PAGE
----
Russo, Roberta (2016) A new approach to Congenital Dyserythropoietic Anemias: toward a better definition of molecular mechanisms. [Tesi di dottorato]


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Tipologia del documento: Tesi di dottorato
Lingua: English
Titolo: A new approach to Congenital Dyserythropoietic Anemias: toward a better definition of molecular mechanisms
Data: 31 Marzo 2016
Numero di pagine: 74
Istituzione: Università degli Studi di Napoli Federico II
Dipartimento: Medicina Molecolare e Biotecnologie Mediche
Scuola di dottorato: Medicina molecolare
Dottorato: Genetica e medicina molecolare
Ciclo di dottorato: 28
Coordinatore del Corso di dottorato:
Iolascon, Achille[non definito]
Data: 31 Marzo 2016
Numero di pagine: 74
Parole chiave: Hereditary anemias, targeted-next generation sequencing, transcriptional regulation
Settori scientifico-disciplinari del MIUR: Area 06 - Scienze mediche > MED/03 - Genetica medica
Depositato il: 13 Apr 2016 12:00
Ultima modifica: 31 Ott 2016 09:56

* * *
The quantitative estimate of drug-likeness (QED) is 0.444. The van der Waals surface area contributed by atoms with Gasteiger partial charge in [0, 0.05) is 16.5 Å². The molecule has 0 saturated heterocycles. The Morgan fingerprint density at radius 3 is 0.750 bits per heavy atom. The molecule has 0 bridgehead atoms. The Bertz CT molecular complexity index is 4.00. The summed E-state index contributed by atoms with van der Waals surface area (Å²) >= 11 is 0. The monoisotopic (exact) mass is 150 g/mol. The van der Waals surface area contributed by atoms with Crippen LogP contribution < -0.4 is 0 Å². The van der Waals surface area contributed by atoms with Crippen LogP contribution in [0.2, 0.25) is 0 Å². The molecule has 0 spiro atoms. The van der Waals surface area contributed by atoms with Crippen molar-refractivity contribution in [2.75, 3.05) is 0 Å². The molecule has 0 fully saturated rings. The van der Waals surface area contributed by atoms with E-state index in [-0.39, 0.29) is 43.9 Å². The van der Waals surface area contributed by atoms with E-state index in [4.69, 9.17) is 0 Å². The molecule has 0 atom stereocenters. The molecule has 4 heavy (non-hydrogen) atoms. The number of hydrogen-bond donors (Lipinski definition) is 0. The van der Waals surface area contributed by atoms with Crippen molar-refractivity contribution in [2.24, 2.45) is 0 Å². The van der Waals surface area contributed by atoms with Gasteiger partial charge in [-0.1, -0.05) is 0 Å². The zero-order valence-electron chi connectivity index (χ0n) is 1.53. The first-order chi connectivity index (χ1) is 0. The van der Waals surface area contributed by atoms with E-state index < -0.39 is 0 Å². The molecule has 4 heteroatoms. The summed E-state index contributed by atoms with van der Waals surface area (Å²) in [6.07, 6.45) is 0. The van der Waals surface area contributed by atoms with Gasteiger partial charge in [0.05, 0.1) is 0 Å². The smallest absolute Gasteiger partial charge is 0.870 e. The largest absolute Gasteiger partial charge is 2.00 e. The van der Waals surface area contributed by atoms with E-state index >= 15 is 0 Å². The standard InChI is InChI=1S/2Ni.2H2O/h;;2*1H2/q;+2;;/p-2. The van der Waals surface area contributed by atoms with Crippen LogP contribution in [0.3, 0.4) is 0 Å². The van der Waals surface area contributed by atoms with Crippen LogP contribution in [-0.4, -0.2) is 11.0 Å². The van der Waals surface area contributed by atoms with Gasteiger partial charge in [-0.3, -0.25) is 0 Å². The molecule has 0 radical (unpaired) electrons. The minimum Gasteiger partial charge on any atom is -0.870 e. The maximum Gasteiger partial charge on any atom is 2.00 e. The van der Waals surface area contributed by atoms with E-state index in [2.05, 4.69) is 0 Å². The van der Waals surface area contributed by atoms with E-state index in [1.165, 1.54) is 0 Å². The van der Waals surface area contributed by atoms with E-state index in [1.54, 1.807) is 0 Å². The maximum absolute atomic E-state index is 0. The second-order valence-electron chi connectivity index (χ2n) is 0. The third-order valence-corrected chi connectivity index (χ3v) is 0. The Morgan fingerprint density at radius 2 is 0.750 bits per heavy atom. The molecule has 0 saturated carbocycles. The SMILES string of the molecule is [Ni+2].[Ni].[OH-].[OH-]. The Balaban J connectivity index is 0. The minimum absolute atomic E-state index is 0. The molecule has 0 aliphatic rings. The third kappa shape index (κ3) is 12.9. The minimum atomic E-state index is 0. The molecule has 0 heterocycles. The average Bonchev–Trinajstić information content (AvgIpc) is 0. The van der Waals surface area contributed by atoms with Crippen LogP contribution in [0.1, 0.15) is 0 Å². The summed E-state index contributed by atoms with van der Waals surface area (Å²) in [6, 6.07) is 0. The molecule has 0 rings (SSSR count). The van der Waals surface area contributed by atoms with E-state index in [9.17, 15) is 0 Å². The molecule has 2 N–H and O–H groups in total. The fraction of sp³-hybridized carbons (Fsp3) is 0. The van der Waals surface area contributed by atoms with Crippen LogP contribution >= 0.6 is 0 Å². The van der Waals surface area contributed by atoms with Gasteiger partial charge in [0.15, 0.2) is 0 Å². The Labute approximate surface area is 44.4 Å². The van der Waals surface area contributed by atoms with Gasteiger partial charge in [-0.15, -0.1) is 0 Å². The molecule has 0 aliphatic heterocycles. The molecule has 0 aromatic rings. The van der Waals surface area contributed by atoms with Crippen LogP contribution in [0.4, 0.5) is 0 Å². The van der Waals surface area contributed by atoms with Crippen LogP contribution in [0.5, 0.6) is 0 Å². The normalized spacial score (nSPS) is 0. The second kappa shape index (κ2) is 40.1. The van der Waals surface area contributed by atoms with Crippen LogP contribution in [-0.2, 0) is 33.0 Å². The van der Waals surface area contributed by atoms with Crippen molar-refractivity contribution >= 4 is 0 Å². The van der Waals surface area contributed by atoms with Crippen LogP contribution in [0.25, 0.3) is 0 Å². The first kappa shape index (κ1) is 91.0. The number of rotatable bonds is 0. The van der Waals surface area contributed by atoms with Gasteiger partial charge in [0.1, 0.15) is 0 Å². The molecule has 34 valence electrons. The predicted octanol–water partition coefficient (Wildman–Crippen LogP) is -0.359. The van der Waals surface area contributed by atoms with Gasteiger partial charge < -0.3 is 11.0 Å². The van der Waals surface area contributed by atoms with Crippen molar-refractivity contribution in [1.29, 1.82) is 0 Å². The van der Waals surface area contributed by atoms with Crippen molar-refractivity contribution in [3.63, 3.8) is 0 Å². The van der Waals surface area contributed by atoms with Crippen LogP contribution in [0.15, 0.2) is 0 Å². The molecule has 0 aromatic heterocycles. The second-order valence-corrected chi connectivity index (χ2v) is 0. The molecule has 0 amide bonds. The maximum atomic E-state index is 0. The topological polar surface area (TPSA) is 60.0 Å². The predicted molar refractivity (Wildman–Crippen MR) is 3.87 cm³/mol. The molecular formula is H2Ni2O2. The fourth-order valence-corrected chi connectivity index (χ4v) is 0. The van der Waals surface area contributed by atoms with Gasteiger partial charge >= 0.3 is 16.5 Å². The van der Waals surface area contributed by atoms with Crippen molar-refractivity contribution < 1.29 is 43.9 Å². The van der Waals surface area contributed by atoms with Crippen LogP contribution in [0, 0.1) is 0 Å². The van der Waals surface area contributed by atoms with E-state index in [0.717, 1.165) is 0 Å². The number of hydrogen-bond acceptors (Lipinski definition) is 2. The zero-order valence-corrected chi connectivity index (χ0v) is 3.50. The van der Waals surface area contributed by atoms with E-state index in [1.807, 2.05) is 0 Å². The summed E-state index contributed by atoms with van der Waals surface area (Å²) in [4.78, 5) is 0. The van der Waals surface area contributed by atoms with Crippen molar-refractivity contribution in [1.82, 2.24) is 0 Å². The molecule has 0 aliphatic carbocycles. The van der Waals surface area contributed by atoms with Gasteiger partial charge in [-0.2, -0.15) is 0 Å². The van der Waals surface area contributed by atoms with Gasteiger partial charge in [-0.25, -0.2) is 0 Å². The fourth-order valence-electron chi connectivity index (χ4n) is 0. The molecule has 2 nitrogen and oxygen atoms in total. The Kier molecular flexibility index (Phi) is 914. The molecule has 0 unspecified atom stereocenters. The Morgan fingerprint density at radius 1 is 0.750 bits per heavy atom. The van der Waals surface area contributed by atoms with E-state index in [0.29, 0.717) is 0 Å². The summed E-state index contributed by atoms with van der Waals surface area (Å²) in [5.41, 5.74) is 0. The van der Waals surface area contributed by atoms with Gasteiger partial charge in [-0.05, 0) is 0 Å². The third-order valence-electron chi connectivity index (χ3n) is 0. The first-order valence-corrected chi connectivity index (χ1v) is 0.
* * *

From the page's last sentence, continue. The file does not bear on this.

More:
Hereditary hemolytic anemias (HHAs) embrace a highly heterogeneous group of chronic disorders with a highly variable clinical picture. HHA encompass (1) hyporegenerative anemias (HAs), as congenital dyserythropoietic anemias (CDAs); (2) hemolytic anemias due to red cell membrane defects (HAMDs), as hereditary spherocytosis (HS) and hereditary stomatocytosis (HST). Although the workflow to diagnose these conditions is a normal clinical practice, differential diagnosis, classification, and patient stratification among HHAs are often very difficult. Beyond achieving a definitive diagnosis, knowing the genetic basis of these patients can be valuable also for guiding treatment. Next generation sequencing (NGS) refers to non-Sanger-based high-throughput DNA sequencing technologies. This technology plays a major role either in disease gene discovery or in clinical use for establishing a genetic diagnosis. Particularly, the major current application of NGS in diagnostics is through design of disease specific panel, named targeted (t)-NGS, in which a selected fraction of genes is sequenced. The primary aim of our study was the development of a fast, accurate, reliable and cost effective diagnostic/prognostic tool for HHAs based on t-NGS. In order to assess the reliability of this approach we created a t-NGS gene panel, named RedPlex, composed by 34 loci causative or candidates of HHAs. In silico design was performed by Agilent SureDesign web tool. For each locus, all coding regions, 5’ and 3’UTRs, and 100 bp flanking splice junctions were included. Sequence length was set at 150×2 nucleotides, and the predicted target size amounted to 538 regions (239.764 kb). Targeted enrichment was performed on 32 patients from 27 unrelated families by HaloPlex Target Enrichment System. High-throughput sequencing was performed by Illumina NextSeq 500. SureCall software was used for bioinformatic and computational analyses. RedPlex panel showed high sensitivity and specificity. It was able to capture at least 99.4% of 538 target regions with high and uniform coverage. We were able to obtain a conclusive diagnosis in approximately 72% of cases. In addition, a lot of patients (39%) showed multiple disease-associated variants suggesting complex inheritance. Indeed, t-NGS approach also allows the identification of “polygenic” genotypes, which may account for the phenotypic variability among HHA patients. Thus, the secondary aim of this project was the study of the interaction between mutated genes in HHA patients. We particularly focused on the functional interaction between two CDA-related genes, GATA1 and SEC23B. The demonstration of the direct interaction of GATA1 transcription factor on the SEC23B promoter provided also an explanation of the variability of phenotypes GATA1-related by means of the crosstalk of this gene with its target SEC23B.

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